Every month, The Sunset Project board member Kevin O'Brien breaks down news articles, stories, and people that he finds interesting and relatable to The Sunset Project's mission!
This week's article, courtesy of The New York Times
Written By: Christina Caron
Publish Date: July 2022
While the great migration back to college typically doesn’t begin for another month, it is never too early to be proactive in taking care of oneself. This month’s article by Christina Caron revolves around the idea of being proactive; doing something now so that you don’t end up suffering the consequences later. Speaking for myself, I could certainly benefit from thinking this way more. Mental health among college students has been on a steady decline over the last few years. A survey during the 2020-2021 school year showed that 60% of students reported meeting the criteria for at least one mental illness. That is nearly a 50% increase from 2013.
I know this article primarily focuses on college students, but I see this as merely a jumping-off point to discuss the themes within the article. This information can be generalized to other groups of people as well, not just college students. Being proactive in many aspects of our lives nearly always pays off in a positive way. Examples range from asking questions to clear up confusion with a friend or coworker instead of sweeping it under the rug, or finishing a house project before the week is over to enjoy your time free of worry. Those are simply two examples, but you get the point.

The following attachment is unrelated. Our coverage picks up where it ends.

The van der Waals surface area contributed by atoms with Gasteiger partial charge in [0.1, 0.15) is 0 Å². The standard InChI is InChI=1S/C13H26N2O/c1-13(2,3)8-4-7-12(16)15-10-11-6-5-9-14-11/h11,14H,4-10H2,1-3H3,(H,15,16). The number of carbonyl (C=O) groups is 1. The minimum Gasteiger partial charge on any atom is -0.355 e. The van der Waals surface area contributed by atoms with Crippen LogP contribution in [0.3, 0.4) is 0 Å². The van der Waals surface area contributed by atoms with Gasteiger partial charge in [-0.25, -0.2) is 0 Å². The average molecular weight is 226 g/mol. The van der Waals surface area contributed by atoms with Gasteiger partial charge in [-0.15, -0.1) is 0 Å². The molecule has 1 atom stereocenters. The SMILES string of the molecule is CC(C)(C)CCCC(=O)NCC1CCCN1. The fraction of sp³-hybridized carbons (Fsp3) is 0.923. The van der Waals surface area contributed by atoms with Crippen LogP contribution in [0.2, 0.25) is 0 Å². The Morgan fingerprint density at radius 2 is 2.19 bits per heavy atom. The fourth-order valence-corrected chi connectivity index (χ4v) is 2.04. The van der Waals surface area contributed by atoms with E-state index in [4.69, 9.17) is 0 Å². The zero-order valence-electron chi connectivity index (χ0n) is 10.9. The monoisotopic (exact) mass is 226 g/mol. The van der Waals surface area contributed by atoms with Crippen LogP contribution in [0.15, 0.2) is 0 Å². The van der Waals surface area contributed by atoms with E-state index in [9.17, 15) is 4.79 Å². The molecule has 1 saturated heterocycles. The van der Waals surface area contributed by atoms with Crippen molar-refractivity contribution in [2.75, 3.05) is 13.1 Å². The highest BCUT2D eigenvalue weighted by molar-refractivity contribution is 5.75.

Caron mentions reaching out to a counseling center early to build rapport with therapists, as well as secure a spot since slots fill up quickly. We visit a doctor in a heartbeat when we are sick or injured, we should do the same when we are feeling down. Don’t wait until it gets to its worst point! Be proactive. Therapy doesn’t have to last forever.
I really like Caron’s next point: embrace other types of support. As a graduate student, I am thrown all kinds of work whether that be projects, papers, internship responsibilities, and others. I feel stressed out, like a lot. But my silver lining is that I ask for help from professors, folks in my program, my supervisor, my advisor, my friends, and my family based on the circumstances. I had a professor who used a barstool as an analogy for support. Having a variety of supports (people, groups, hobbies) are the legs of the stool. The more support you have, the stronger foundation and greater chance of coping with hardships in a healthy way. That’s a strong stool that will support an individual. No one wants to sit on a barstool with one or two legs. Stepping out of the weeds and realizing that you have supports in place, whatever those may be in your life, can often be taken for granted. Here is your wake-up call: reach out to those strong supports in your life more often. They are 100 percent there for you, as you would be for them.
The final item on the checklist ties in nicely with my last writeup, and that is practicing wellness habits. Regularly taking care of yourself like eating well, getting enough sleep, socializing, exercise among others will assist in improving your mood. When the good goes in, it also comes out. Not only the general health behaviors assist in improving your mood, but also engaging in activities you love. Enter that flow state, and be on your way to facilitate greatness before the crap hits the fan.
The Take Home:
Do the heavy lifting now to set yourself up for success. Your future self will thank you later on!